A contest entry that I threw together this weekend, for Writer’s Digest’s Your Story short fiction contest…
It was the worst day of my life, and I didn’t realize how fast I was driving until I saw the red and blue lights in my rear-view mirror. Then I remembered passing a 45-mile-per-hour speed limit sign a few miles back – I glanced at the speedometer. Shit! Knowing there was nothing I could do, I pulled over and put my flashers on. A few seconds passed and then a bright light shone through the window. Rolling it down, I tried my best to look remorseful. “
Ma’am do you have any idea how fast you were going?” the officer asked. “
Sixty-five,” I mumbled.
“Did you not see that the speed limit is 45?”
“Then why were you driving so fast?” he asked.
“I don’t know,” I answered. “My mother died a few hours ago and I just wanted to get home…”
“I’m sorry ma’am, but I need to see your license and registration.”
“Of course,” I sniffled. I reached into my purse and withdrew my driver’s license. Then I opened the glove compartment. Shuffling through the oil change receipts and tune up paperwork, I felt my hand brush something coolly metallic. I gasped as I realized what it was.
“Is there a problem, ma’am?” the officer asked.
“No, sir, my registration is right here.” I handed him both documents and closed the glove box. When he left I opened it again; reaching in, I withdrew the metal. The floodlights from the cruiser illuminated my car enough for me to see what it was.
My mother’s rosary! The golden cross, with its tiny image of a bloody Jesus, had been all she had wanted in the last few days of her life. I couldn’t find it anywhere and had torn the house apart in a frenzy looking for it. When I told her that I had no idea what had happened to it, I could almost see her spirit deflate.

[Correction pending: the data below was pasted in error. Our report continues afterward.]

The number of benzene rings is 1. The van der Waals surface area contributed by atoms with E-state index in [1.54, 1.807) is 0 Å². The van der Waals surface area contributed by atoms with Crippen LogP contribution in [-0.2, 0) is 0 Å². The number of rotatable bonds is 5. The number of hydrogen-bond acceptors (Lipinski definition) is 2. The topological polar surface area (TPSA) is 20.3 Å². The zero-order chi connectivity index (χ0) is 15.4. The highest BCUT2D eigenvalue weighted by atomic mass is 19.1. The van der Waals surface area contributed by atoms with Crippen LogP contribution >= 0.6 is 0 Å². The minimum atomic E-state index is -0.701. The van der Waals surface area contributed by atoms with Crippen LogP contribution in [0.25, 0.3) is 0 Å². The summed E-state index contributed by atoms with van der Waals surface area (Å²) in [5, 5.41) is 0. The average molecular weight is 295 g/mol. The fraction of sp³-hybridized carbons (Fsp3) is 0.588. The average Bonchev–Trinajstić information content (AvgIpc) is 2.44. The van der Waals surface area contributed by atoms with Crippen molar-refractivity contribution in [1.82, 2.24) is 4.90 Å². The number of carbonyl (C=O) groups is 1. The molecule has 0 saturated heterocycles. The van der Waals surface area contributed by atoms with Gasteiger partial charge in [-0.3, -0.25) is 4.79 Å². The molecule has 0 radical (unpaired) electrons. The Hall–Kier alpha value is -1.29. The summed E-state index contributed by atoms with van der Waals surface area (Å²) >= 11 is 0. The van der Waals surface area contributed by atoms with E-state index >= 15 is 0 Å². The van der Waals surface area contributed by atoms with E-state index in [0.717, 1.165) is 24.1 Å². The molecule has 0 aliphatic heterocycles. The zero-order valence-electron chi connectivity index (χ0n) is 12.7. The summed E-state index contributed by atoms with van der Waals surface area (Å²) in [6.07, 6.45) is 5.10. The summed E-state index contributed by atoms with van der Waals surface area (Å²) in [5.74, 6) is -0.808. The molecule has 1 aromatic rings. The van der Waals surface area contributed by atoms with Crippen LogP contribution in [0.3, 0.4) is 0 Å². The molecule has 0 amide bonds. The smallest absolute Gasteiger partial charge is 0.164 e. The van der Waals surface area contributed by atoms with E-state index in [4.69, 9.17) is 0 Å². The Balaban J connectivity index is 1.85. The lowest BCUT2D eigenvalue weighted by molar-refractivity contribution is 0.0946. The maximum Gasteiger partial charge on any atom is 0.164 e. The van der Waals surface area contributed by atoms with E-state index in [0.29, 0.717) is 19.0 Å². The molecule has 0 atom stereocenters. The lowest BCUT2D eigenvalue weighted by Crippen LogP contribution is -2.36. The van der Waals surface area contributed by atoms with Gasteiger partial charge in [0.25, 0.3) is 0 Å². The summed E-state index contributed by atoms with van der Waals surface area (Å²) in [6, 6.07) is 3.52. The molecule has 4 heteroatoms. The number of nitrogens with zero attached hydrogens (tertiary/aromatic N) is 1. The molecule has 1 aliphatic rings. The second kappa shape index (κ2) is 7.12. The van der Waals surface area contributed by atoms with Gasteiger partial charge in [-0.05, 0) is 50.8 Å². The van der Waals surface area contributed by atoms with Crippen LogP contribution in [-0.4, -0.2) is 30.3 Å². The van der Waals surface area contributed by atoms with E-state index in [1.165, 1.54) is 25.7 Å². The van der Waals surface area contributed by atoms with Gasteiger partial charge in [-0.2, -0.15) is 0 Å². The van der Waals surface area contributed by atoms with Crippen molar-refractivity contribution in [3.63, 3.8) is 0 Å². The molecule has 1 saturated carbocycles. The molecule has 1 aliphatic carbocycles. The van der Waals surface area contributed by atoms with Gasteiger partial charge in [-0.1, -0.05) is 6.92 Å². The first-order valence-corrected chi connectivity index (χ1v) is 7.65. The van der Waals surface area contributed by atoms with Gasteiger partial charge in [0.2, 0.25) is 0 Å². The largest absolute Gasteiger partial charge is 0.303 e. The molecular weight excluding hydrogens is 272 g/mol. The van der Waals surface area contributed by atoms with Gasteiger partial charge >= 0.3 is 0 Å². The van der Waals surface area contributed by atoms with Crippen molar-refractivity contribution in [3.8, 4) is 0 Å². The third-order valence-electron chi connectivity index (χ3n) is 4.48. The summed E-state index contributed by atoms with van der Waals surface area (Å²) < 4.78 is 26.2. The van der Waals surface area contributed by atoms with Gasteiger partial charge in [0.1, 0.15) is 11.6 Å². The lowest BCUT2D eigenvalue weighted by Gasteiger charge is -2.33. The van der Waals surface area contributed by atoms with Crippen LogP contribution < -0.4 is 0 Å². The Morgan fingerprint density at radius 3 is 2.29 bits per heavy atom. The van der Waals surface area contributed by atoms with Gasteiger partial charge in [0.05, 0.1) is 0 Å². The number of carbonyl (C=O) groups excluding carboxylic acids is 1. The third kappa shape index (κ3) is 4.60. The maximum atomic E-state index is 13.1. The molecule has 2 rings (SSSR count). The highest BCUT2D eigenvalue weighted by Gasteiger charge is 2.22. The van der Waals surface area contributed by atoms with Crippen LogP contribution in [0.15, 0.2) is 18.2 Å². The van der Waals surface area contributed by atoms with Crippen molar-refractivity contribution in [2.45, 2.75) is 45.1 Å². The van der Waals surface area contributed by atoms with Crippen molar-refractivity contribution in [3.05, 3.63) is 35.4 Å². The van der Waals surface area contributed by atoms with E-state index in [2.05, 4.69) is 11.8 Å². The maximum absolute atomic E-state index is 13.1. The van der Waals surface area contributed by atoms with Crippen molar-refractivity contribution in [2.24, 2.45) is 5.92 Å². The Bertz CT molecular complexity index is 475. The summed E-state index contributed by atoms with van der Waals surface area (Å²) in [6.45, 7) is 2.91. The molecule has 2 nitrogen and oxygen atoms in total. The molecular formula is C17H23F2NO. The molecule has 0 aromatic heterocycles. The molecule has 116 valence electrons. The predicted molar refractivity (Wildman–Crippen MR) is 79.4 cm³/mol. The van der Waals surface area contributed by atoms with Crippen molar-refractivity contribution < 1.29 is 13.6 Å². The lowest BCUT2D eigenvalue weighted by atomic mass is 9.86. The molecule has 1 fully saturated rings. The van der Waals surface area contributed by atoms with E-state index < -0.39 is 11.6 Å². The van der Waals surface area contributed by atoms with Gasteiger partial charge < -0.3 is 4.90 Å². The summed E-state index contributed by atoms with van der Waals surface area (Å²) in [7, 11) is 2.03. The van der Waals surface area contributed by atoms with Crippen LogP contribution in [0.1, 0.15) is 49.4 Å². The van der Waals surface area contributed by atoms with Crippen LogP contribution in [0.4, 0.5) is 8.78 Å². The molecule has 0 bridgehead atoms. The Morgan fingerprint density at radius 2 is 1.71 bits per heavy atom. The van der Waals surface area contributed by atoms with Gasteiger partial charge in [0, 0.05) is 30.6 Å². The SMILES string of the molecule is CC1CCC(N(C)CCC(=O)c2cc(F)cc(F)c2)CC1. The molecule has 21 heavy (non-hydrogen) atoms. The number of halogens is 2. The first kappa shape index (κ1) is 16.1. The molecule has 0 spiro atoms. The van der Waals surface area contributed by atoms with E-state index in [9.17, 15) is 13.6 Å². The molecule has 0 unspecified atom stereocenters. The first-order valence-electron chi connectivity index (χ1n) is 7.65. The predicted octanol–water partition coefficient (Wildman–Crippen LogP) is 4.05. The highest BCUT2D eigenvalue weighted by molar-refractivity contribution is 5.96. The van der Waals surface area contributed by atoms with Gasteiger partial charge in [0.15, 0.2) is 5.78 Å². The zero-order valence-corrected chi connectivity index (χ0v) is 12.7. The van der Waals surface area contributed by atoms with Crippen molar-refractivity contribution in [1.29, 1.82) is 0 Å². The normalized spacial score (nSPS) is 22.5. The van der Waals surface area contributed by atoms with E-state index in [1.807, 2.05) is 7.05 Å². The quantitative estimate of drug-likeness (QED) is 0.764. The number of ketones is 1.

I had tried to rationalize with Mother after that. Wasn’t a rosary just a symbol? It didn’t make her less of a Christian because she hadn’t counted her rosary beads. Wasn’t her faith alone enough? She would hear nothing of it though, and had spent several hours talking to no one but the nurses. I had been angry with Mother then, although the anger made me feel guilty. As sick as she had been, she was brain addled from the pain and medication. I was certain she didn’t mean to take it out on me. She had been hallucinating all day about my brother, who had died of leukemia before I was born. Maybe she thought I wasn’t real, either. Maybe the crucifix, in its representation of moral absolutes, had been her only anchor to reality.
So what’s the point? I thought bitterly. Why did I have to find it now? What spiritual need had my mother’s rosary fulfilled? It had failed her by going AWOL when she needed it the most, and I knew that if I kept it, I’d just be reminded of how I failed her. The best thing to do was bury her with it, but what need would she have of a crucifix now? A rosary wouldn’t help her, regardless of where she was. I tossed it on to the seat beside me.
The crunch of the officer’s boots on the gravel drew my attention and I looked up as he approached. The beam of his flashlight gave him a strange aura, and for some reason I thought he looked angelic. Not like the cheesy, backlit television angels, but an otherworldly creature suspended somewhere between heaven and earth. He had reunited me with a piece of my mother’s soul. Wasn’t that enough to make him one of the seraphim?
“Since you have a clean driving record, and because of what happened today, I’m going to let you off with a warning. Just make sure that next time you’re this emotional, you get a ride home with someone.”
“Thank you, officer.” I took my license and registration back and laid them on the passenger seat beside the rosary.
“Be careful, the right lane ends a few hundred feet ahead.” He pointed his flashlight up the road, its beam illuminating orange traffic barrels in the distance. I thanked him and waiting until he left. Then, I noticed the rosary. Picking it up, I hung it on the rear-view mirror, knowing that much like the officer’s flashlight, it would show me the way home.